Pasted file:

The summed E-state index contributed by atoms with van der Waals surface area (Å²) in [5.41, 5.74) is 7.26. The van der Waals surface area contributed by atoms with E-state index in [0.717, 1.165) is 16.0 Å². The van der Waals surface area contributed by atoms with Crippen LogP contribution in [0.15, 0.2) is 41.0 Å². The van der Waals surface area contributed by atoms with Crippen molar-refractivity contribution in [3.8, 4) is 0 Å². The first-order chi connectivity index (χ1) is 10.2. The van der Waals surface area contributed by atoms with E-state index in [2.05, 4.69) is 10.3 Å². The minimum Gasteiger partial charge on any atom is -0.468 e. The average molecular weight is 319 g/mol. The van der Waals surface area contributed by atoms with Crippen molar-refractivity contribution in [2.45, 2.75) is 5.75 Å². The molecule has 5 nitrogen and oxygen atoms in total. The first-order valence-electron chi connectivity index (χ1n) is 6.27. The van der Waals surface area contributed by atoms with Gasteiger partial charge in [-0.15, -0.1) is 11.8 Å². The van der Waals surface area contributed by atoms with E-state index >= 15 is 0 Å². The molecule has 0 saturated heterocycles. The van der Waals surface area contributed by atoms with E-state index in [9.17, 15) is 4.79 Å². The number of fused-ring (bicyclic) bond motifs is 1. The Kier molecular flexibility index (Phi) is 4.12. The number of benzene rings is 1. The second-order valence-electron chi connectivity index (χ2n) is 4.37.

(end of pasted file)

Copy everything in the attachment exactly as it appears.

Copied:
The summed E-state index contributed by atoms with van der Waals surface area (Å²) in [5.41, 5.74) is 7.26. The van der Waals surface area contributed by atoms with E-state index in [0.717, 1.165) is 16.0 Å². The van der Waals surface area contributed by atoms with Crippen LogP contribution in [0.15, 0.2) is 41.0 Å². The van der Waals surface area contributed by atoms with Crippen molar-refractivity contribution in [3.8, 4) is 0 Å². The first-order chi connectivity index (χ1) is 10.2. The van der Waals surface area contributed by atoms with E-state index in [2.05, 4.69) is 10.3 Å². The minimum Gasteiger partial charge on any atom is -0.468 e. The average molecular weight is 319 g/mol. The van der Waals surface area contributed by atoms with Crippen molar-refractivity contribution in [2.45, 2.75) is 5.75 Å². The molecule has 5 nitrogen and oxygen atoms in total. The first-order valence-electron chi connectivity index (χ1n) is 6.27. The van der Waals surface area contributed by atoms with Gasteiger partial charge in [-0.15, -0.1) is 11.8 Å². The van der Waals surface area contributed by atoms with E-state index >= 15 is 0 Å². The molecule has 0 saturated heterocycles. The van der Waals surface area contributed by atoms with E-state index in [9.17, 15) is 4.79 Å². The number of fused-ring (bicyclic) bond motifs is 1. The Kier molecular flexibility index (Phi) is 4.12. The number of benzene rings is 1. The second-order valence-electron chi connectivity index (χ2n) is 4.37.